Preparation for this activity took about 45 minutes and consisted mostly of using JSTOR and the internet to access publications where I knew I could find articles of various types (literature reviews, empirical, op-eds, modeling and other theoretical pieces, etc.) across the various subfields of political science. For longer items, usually I printed only the first 4 pages; printing two pages to a sheet and both sides of the paper meant that they’re still only one piece of paper in the stack. Sometimes I was able to reuse items I had in my personal collection that I no longer needed (e.g., spare copies from something distributed in a previous term). I had about 25 items labeled with letters, and usually two copies of each so that we had enough to go around. This wasn’t enough for a 35-person class. If I were prepping this activity again, I’d aim for 40 items and number them, and be very selective in the debrief discussion.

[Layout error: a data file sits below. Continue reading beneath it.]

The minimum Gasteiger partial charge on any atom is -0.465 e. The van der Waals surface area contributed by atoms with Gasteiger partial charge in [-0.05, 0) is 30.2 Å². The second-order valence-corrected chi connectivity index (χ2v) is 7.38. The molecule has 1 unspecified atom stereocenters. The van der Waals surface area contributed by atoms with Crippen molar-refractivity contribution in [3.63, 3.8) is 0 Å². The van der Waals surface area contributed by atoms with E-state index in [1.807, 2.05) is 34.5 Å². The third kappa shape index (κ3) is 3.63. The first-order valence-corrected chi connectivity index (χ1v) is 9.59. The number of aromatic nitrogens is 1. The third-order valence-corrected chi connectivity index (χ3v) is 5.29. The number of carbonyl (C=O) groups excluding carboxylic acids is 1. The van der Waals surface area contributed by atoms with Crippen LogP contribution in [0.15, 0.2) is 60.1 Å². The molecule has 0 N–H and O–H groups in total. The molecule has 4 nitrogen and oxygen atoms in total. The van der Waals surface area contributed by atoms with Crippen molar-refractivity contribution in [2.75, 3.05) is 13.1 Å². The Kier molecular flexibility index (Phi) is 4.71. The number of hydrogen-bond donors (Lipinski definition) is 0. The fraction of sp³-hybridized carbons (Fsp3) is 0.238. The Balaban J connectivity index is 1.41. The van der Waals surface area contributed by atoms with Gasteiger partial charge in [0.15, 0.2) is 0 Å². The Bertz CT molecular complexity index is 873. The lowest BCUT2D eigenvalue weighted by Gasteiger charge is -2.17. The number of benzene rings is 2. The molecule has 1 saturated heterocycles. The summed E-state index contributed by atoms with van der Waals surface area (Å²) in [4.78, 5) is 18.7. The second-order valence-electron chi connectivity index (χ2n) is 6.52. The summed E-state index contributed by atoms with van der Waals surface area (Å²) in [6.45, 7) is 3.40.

Thinking Comparatively

Last time, I posted about ways to get students involved in making hypotheses, forming expectations, and testing them with instructor-provided data. Today’s activity leverages technology in a different way, by allowing students to collaborate on data generation and encouraging comparative thinking as a means of drawing conclusions.

I begin by creating and sharing a Google spreadsheet (1) with several questions across the top of columns, and several cases listed one to a row. Then, pairs or small groups of students are assigned one or two cells of the resulting table. For example, my Intro to American Politics class did comparative civil rights struggles, comparing African Americans, women, Hispanic Americans, Asian Americans, and the LGBT+ community as cases, and motivations/starting conditions, core strategies, de jure discrimination, and de facto discrimination as questions. One group of students might have motivations and strategies for African Americans, and another group had de jure and de facto discrimination for LGBT+ Americans.